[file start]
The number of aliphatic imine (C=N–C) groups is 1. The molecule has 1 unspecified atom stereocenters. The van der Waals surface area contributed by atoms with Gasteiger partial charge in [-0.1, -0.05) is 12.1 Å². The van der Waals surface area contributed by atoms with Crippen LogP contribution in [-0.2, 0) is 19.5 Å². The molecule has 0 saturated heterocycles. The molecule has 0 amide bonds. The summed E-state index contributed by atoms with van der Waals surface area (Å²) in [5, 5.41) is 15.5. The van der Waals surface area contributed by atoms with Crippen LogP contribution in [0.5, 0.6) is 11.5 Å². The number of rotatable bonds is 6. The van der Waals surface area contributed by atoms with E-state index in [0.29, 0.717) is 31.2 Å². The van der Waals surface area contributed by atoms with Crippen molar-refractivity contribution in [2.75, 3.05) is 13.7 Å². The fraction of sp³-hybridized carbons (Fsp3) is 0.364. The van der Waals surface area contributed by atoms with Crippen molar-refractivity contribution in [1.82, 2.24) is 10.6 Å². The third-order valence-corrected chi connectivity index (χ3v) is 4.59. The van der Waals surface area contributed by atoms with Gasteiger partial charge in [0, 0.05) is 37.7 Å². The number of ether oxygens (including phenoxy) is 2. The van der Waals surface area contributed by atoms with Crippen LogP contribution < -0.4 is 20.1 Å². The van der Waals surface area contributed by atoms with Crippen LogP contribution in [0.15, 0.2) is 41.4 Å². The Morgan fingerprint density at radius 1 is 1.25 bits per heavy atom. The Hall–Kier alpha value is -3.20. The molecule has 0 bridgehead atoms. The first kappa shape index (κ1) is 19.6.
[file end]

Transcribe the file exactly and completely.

The number of aliphatic imine (C=N–C) groups is 1. The molecule has 1 unspecified atom stereocenters. The van der Waals surface area contributed by atoms with Gasteiger partial charge in [-0.1, -0.05) is 12.1 Å². The van der Waals surface area contributed by atoms with Crippen LogP contribution in [-0.2, 0) is 19.5 Å². The molecule has 0 saturated heterocycles. The molecule has 0 amide bonds. The summed E-state index contributed by atoms with van der Waals surface area (Å²) in [5, 5.41) is 15.5. The van der Waals surface area contributed by atoms with Crippen LogP contribution in [0.5, 0.6) is 11.5 Å². The number of rotatable bonds is 6. The van der Waals surface area contributed by atoms with E-state index in [0.29, 0.717) is 31.2 Å². The van der Waals surface area contributed by atoms with Crippen molar-refractivity contribution in [2.75, 3.05) is 13.7 Å². The fraction of sp³-hybridized carbons (Fsp3) is 0.364. The van der Waals surface area contributed by atoms with Crippen molar-refractivity contribution in [1.82, 2.24) is 10.6 Å². The third-order valence-corrected chi connectivity index (χ3v) is 4.59. The van der Waals surface area contributed by atoms with Gasteiger partial charge in [0, 0.05) is 37.7 Å². The number of ether oxygens (including phenoxy) is 2. The van der Waals surface area contributed by atoms with Crippen LogP contribution < -0.4 is 20.1 Å². The van der Waals surface area contributed by atoms with Crippen LogP contribution in [0.15, 0.2) is 41.4 Å². The Morgan fingerprint density at radius 1 is 1.25 bits per heavy atom. The Hall–Kier alpha value is -3.20. The molecule has 0 bridgehead atoms. The first kappa shape index (κ1) is 19.6.